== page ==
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"Puedo querer eso."

Translation:I can want that.

0
5 years ago

105 Comments


https://www.duolingo.com/aalzateg
aalzateg
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"I can want that" ??? is that correct english ???

133
Reply4 years ago

https://www.duolingo.com/jonbriden

It is a bit of a weird phrase. Why Duolingo does this, I do not know. But it is technically correct English.

Imagine being at a restaurant with a friend. Your friend has eaten a huge meal, and then orders the super-deluxe-mega-sundae. You say to him, "You can't want that", to which he replies "I can want that".

113
Reply44 years ago

https://www.duolingo.com/TilEulenspiegel

That's a lot of mental gymnastics to justify a nonsensical "sentence" made up of only four words. On DL, you have to reconcile yourself to learning grammatically correct "sentences" that have no use in the real world.

93
Reply24 years ago

https://www.duolingo.com/oface

It's not about learning sentences wholesale, it's about learning to combine words in meaningful/grammatical ways.

56
Reply3 years ago

https://www.duolingo.com/celso.mattheus

"I might want that" seems like a more natural phrase... Isn't it?

32
Reply4 years ago

https://www.duolingo.com/s-partridge
s-partridge
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That seems more reasonable. Since puedo can also translate as "I may", I may go with "I may want that" in the future.

5
Reply2 years ago

https://www.duolingo.com/s-partridge
s-partridge
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@lynettemcw I'm not sure why you've gone off on me over this. I never said that "I can want that" is wrong. What I said was that it was less reasonable than "I may want that", on the grounds that the former is less common and requires very specific context.

Regardless, I must disagree with your first point, as it is apparent that poder can be used in the context I suggested.

Note the definitions given here. There are several which are equivalent to "might", some which use present tense and others which use the conditional: http://www.spanishdict.com/translate/poder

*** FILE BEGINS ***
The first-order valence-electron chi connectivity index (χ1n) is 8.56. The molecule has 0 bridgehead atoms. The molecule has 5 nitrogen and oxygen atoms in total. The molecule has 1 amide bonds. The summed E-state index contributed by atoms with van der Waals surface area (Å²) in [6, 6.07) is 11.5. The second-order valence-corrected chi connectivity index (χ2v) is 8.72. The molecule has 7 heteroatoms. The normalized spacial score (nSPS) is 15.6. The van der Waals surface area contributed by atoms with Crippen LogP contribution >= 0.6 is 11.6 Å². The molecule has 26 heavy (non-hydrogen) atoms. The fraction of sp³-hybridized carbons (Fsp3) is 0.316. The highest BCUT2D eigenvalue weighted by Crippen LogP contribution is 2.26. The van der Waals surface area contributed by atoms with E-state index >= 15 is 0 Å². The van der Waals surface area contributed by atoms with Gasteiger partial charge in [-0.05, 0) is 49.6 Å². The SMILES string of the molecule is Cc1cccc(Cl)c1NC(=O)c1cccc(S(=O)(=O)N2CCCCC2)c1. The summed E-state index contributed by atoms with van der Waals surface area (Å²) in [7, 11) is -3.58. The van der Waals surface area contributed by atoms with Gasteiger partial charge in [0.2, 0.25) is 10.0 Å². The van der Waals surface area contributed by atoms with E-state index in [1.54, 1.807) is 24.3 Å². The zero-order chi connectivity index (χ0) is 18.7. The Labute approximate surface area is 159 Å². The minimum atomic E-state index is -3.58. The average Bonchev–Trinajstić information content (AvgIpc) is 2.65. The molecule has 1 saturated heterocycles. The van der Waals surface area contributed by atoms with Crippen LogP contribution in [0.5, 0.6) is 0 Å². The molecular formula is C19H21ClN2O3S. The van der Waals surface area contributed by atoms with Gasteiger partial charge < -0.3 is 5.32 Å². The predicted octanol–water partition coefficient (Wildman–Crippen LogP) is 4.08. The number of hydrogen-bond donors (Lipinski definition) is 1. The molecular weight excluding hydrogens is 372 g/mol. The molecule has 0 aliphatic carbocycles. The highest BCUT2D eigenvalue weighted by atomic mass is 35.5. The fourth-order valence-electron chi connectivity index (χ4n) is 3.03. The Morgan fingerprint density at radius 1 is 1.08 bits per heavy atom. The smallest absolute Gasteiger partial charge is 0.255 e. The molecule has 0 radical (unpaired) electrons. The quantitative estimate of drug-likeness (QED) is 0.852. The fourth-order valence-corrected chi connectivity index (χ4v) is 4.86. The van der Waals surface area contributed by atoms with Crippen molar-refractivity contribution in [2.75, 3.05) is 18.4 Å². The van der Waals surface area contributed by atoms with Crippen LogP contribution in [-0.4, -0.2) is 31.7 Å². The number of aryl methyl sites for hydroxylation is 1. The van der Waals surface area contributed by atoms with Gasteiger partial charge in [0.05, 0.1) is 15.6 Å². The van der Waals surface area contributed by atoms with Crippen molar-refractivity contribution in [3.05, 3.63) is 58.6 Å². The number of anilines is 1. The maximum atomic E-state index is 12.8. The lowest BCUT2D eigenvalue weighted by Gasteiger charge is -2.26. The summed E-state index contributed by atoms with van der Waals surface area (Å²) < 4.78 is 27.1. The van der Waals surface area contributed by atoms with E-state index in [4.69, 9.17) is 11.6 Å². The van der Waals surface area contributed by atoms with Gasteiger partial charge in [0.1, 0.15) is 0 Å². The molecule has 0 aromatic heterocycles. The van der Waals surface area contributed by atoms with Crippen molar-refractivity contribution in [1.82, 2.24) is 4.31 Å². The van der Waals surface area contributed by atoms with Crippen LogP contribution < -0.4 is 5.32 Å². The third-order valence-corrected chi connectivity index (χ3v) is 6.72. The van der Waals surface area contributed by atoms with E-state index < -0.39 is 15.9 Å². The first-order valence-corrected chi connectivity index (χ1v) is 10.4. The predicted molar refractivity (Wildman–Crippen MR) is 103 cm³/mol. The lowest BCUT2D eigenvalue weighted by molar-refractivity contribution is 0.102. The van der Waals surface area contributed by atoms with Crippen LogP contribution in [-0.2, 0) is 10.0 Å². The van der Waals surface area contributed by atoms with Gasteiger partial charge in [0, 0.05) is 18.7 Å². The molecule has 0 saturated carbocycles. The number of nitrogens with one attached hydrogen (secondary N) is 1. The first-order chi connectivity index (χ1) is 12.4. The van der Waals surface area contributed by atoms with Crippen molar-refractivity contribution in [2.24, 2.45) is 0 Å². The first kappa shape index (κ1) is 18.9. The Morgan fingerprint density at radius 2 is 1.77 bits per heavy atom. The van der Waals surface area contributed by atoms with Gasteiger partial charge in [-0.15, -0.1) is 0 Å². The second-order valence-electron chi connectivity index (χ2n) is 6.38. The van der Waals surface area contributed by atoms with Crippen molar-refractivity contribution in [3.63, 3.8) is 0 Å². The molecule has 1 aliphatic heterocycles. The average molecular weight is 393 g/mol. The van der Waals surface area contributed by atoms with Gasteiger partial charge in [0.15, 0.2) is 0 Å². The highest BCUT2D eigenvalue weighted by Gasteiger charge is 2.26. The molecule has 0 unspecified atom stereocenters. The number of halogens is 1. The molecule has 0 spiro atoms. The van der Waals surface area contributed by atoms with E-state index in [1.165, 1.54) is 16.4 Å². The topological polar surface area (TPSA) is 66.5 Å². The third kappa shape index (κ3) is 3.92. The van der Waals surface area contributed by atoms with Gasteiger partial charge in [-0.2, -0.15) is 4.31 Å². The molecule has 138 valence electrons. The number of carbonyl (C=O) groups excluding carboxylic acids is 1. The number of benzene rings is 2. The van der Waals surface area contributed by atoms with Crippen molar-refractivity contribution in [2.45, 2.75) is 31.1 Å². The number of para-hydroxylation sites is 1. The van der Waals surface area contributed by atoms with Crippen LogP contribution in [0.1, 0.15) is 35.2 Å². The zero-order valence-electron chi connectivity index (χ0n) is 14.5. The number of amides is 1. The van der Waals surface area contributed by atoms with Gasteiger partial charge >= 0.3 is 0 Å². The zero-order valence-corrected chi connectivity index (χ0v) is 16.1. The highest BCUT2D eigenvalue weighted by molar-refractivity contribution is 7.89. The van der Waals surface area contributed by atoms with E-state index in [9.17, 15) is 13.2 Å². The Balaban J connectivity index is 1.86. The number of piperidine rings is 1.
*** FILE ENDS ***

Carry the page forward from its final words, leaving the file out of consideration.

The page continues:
3
2 years ago

https://www.duolingo.com/lawlesslawman

Thanks, this actually really helped me!

0
2 years ago

https://www.duolingo.com/kathakali
kathakali
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Sometimes they aren't grammatically correct, either. I wonder how useful it is to learn stuff that is plainly wrong.

3
Reply3 years ago

https://www.duolingo.com/lynettemcw
lynettemcw
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This one is totally gramatically correct. It is even one that I may have heard or said. My scenario is a little different though. You are at a job interview. The interviewer says "This job pays extraordinarily well, but you have to want to work long hours doing exacting work" You respond I can want that. The point is not the scenario, the point is that Duo doesn't teach a lot of vocabulary but does teach grammar and structure and optimizes the ways you can use your vocabulary.

0
Reply2 years ago

https://www.duolingo.com/Doloresanto

The sentence makes perfect sense in Spanish, whether you can understand the concept or not.

1
Reply2 years ago

https://www.duolingo.com/lynettemcw
lynettemcw
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OK. Good information, but can you give an example? In English you seldom refer to the ability to want.

1
Reply2 years ago

https://www.duolingo.com/Mateomijo
Mateomijo
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Very well thought out response

0
Reply2 years ago

https://www.duolingo.com/flavia_santo

then why is it that "I may want what" is not correct?

11
Reply3 years ago

https://www.duolingo.com/jfwixted

xtempore ... Ha ha! - that's a great example! I thought the same as most other people - that that sounds really strange English ... but having read through the whole script of this conversation - actually Xtempmore's explanation is great! It definitely makes sense of this expression I think!

5
Reply4 years ago

https://www.duolingo.com/circumbendibus
circumbendibus
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For the nay-sayers: I've used this phrase, and others like it, frequently for exactly the kind of situation xtempore gives. I can't even think of another way to say it!

2
Reply3 years ago

https://www.duolingo.com/Youmeanthatguy
Youmeanthatguy
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Your personal use doesn't constitute a majority of the English-speaking world. The fact is that this phrase sounds unusual. Not bad. Not wrong. Just unusual.

4
Reply3 years ago

https://www.duolingo.com/Ender.che.

To which you reply, "You have clearly had too much to drink."

2
Reply3 years ago

https://www.duolingo.com/fulltimer

I would reply "I do want that" maybe it is American English?

2
Reply2 years ago

https://www.duolingo.com/LenFriedman

I disagree as you're bringing up a sarcastic remark which may fit the vernacular but hardly represents common practice.

0
Reply3 years ago

https://www.duolingo.com/BrandenSpe
BrandenSpe
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normally people in that situation would not say "i can want that" or "you can want that" Maybe "You dont want that" and he replies "i do want that

0
Reply2 years ago

https://www.duolingo.com/bdickson123